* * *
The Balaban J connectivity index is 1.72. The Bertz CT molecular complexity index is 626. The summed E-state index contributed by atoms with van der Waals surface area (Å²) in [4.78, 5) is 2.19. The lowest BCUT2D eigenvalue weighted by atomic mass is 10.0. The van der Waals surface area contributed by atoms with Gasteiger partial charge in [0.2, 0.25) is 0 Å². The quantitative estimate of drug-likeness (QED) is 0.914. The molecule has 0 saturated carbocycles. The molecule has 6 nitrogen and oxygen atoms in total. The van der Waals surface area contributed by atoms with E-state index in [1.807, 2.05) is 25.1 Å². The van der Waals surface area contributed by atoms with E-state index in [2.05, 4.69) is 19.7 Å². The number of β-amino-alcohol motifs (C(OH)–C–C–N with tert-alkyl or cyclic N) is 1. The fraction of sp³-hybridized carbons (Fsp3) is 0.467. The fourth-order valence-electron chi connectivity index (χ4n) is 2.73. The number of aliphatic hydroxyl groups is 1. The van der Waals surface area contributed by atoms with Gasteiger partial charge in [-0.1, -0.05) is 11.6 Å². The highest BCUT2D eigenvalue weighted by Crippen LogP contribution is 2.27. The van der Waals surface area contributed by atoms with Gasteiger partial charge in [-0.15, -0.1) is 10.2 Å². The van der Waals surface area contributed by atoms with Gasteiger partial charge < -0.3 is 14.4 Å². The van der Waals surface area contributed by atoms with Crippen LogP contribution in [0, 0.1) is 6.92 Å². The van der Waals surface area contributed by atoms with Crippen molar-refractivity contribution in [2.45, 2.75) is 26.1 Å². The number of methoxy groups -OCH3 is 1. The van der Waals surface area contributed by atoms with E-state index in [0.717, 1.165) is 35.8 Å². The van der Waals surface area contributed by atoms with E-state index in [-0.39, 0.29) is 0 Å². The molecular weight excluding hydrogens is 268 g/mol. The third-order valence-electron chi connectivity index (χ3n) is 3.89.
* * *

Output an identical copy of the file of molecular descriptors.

The Balaban J connectivity index is 1.72. The Bertz CT molecular complexity index is 626. The summed E-state index contributed by atoms with van der Waals surface area (Å²) in [4.78, 5) is 2.19. The lowest BCUT2D eigenvalue weighted by atomic mass is 10.0. The van der Waals surface area contributed by atoms with Gasteiger partial charge in [0.2, 0.25) is 0 Å². The quantitative estimate of drug-likeness (QED) is 0.914. The molecule has 0 saturated carbocycles. The molecule has 6 nitrogen and oxygen atoms in total. The van der Waals surface area contributed by atoms with E-state index in [1.807, 2.05) is 25.1 Å². The van der Waals surface area contributed by atoms with E-state index in [2.05, 4.69) is 19.7 Å². The number of β-amino-alcohol motifs (C(OH)–C–C–N with tert-alkyl or cyclic N) is 1. The fraction of sp³-hybridized carbons (Fsp3) is 0.467. The fourth-order valence-electron chi connectivity index (χ4n) is 2.73. The number of aliphatic hydroxyl groups is 1. The van der Waals surface area contributed by atoms with Gasteiger partial charge in [-0.1, -0.05) is 11.6 Å². The highest BCUT2D eigenvalue weighted by Crippen LogP contribution is 2.27. The van der Waals surface area contributed by atoms with Gasteiger partial charge in [-0.15, -0.1) is 10.2 Å². The van der Waals surface area contributed by atoms with Gasteiger partial charge < -0.3 is 14.4 Å². The van der Waals surface area contributed by atoms with Crippen LogP contribution in [0, 0.1) is 6.92 Å². The van der Waals surface area contributed by atoms with Crippen molar-refractivity contribution in [2.45, 2.75) is 26.1 Å². The number of methoxy groups -OCH3 is 1. The van der Waals surface area contributed by atoms with E-state index in [0.717, 1.165) is 35.8 Å². The van der Waals surface area contributed by atoms with E-state index in [-0.39, 0.29) is 0 Å². The molecular weight excluding hydrogens is 268 g/mol. The third-order valence-electron chi connectivity index (χ3n) is 3.89.